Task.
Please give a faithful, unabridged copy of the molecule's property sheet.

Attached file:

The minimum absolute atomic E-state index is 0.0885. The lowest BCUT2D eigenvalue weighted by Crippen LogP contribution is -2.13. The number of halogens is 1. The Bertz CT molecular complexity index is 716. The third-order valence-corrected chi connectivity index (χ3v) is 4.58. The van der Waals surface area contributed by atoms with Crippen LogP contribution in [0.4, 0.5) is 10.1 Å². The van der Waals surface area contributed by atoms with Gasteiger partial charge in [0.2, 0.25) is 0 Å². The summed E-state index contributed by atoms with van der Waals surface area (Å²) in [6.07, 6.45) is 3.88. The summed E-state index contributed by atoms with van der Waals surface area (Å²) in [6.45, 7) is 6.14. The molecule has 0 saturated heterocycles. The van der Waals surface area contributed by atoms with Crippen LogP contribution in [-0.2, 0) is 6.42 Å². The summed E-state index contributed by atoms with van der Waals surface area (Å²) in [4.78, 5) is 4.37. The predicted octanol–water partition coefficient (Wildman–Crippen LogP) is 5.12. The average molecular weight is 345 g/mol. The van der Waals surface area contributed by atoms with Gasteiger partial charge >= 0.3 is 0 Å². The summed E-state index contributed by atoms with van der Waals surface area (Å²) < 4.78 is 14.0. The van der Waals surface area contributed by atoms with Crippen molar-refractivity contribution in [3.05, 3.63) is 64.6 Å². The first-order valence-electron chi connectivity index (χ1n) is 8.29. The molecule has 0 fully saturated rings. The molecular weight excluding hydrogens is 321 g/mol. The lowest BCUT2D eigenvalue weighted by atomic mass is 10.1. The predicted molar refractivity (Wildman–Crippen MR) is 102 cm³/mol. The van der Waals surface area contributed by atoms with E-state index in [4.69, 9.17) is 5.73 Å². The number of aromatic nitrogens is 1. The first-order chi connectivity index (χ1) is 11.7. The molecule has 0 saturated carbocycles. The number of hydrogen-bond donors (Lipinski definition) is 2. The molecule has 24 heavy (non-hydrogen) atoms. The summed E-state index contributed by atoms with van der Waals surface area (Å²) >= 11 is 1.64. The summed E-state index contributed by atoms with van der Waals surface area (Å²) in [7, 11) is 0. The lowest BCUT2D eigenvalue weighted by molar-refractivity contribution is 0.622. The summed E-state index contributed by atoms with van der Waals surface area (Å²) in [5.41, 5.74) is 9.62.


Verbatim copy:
The minimum absolute atomic E-state index is 0.0885. The lowest BCUT2D eigenvalue weighted by Crippen LogP contribution is -2.13. The number of halogens is 1. The Bertz CT molecular complexity index is 716. The third-order valence-corrected chi connectivity index (χ3v) is 4.58. The van der Waals surface area contributed by atoms with Crippen LogP contribution in [0.4, 0.5) is 10.1 Å². The van der Waals surface area contributed by atoms with Gasteiger partial charge in [0.2, 0.25) is 0 Å². The summed E-state index contributed by atoms with van der Waals surface area (Å²) in [6.07, 6.45) is 3.88. The summed E-state index contributed by atoms with van der Waals surface area (Å²) in [6.45, 7) is 6.14. The molecule has 0 saturated heterocycles. The van der Waals surface area contributed by atoms with Crippen LogP contribution in [-0.2, 0) is 6.42 Å². The summed E-state index contributed by atoms with van der Waals surface area (Å²) in [4.78, 5) is 4.37. The predicted octanol–water partition coefficient (Wildman–Crippen LogP) is 5.12. The average molecular weight is 345 g/mol. The van der Waals surface area contributed by atoms with Gasteiger partial charge >= 0.3 is 0 Å². The summed E-state index contributed by atoms with van der Waals surface area (Å²) < 4.78 is 14.0. The van der Waals surface area contributed by atoms with Crippen molar-refractivity contribution in [3.05, 3.63) is 64.6 Å². The first-order valence-electron chi connectivity index (χ1n) is 8.29. The molecule has 0 fully saturated rings. The molecular weight excluding hydrogens is 321 g/mol. The lowest BCUT2D eigenvalue weighted by atomic mass is 10.1. The predicted molar refractivity (Wildman–Crippen MR) is 102 cm³/mol. The van der Waals surface area contributed by atoms with E-state index in [4.69, 9.17) is 5.73 Å². The number of aromatic nitrogens is 1. The first-order chi connectivity index (χ1) is 11.7. The molecule has 0 saturated carbocycles. The number of hydrogen-bond donors (Lipinski definition) is 2. The molecule has 24 heavy (non-hydrogen) atoms. The summed E-state index contributed by atoms with van der Waals surface area (Å²) >= 11 is 1.64. The summed E-state index contributed by atoms with van der Waals surface area (Å²) in [7, 11) is 0. The lowest BCUT2D eigenvalue weighted by molar-refractivity contribution is 0.622. The summed E-state index contributed by atoms with van der Waals surface area (Å²) in [5.41, 5.74) is 9.62.